As departure day approached, fitful sleeps became nightmarish; feverishly graphic Wes Craven movies roiled in my mind testing my resolve and my trust in Outward Bound. I repacked my carefully chosen gear for the umpteenth time, flew to Yellowknife to meet the team. Next morning, I boarded the plane to Fort Simpson in spite of my anxieties, buoyed and comforted by my fellow adventurers.
We arrived in Fort Simpson, a small bustling burgh on the Mackenzie River. We met Ursula, our NRA local guide. http://nahanni.com She had already completed 5 trips down the river this year, was bursting with enthusiasm for her sixth and last with us – she was just what I needed, local knowledge personified.
To make things even better, I met Jason, our Outward Bound guide. He had canoed the South Nahanni and now worked out of Canmore for Outward Bound. He was perfect, an expert paddler steeped in the OB tradition of teaching and leading; he knew naturally how to calm those of us with the pre-trip yips. Finally there was Sarah, a seasoned paddler with miles of river experience and the most giving person I have met.
She came with powerful news. Neil Hartling, the owner of NRA, had an option for us, canyon rigging. Canyon rigging is simple, bind two canoes together with poles across the canoes, creating a stable catamaran that will sail through whitewater with ease. It was a brilliant solution, a practical workaround, setting most of my fears to rest. We also had sponsons, inflatable stabilizers attachable to the canoe sides for greater stability in rough water. My spirits soared.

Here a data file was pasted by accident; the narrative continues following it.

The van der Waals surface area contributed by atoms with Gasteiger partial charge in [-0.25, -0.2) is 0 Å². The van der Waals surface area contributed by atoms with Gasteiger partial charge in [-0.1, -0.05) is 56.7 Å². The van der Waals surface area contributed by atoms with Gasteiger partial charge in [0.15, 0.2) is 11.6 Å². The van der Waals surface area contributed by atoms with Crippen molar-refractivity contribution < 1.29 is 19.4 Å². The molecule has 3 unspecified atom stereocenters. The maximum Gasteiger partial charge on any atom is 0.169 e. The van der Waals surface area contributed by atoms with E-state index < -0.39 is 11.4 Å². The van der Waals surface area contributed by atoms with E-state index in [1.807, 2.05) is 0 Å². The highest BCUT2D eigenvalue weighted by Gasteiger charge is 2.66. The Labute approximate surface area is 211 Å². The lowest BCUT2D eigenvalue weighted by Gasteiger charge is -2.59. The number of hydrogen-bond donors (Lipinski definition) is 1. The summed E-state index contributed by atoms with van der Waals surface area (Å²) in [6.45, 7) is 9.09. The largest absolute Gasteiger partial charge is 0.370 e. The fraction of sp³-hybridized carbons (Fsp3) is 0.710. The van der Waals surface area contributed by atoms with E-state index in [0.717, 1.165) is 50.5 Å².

We each got a Farmer John, a wet suit, to keep us warmer in the cold waters when we were splashed or had to unload the canoe; a PFD and a helmet were mandatory. We were given safety instructions and the less experienced of us received an extra training session with Jason. All showed Outward Bound’s relentless commitment to safety.
More bonus! I was amazed at the experience, enthusiasm and energy of the other 10 guests. Olivia had paddled almost every river I could name, many several times. Mark, Rob, Jamie and KC were experienced paddlers, confident and asssured. A few of us were anxious but we trusted in Sarah, Jason and Ursula.
I slept well that night, better than I had in the past week. The gods rewarded me with a sign; I saw my first northern lights that night, their dancing luminescence brought a smile, how can I not smile with such an overt thumbs-up from the gods of the north?
Thursday, August 25, dawned hot and sunny. Somehow, Jacques, our pilot – the Indiana Jones of the north – managed to load three canoes, some 500 pounds of gear and six of our team inside – yes inside – his Twin Otter for the hour long flight to Virginia Falls.
When Jacques returned, we loaded out, flew west, landed, taxied over to a small dock above the Falls and quickly unloaded the plane. Jacques departed.
We started the 1.5 km portage down below the falls.
We were here; we had made the leap of faith – the final irrevocable statement of trust. Plain physical activity alleviates my anxiety and the hard work of portage was rewarded with a perfect view of the Falls.
Outward Bound’s commitment to our safety was comprehensive and calming.
Sarah, Jason and Ursula were outstanding paddlers and leaders.
They knew the River.
We had safety gear for every possibility.
We were fourteen fellow adventurers full of anticipation and wonder.
We were ready.
Trust trumped fear.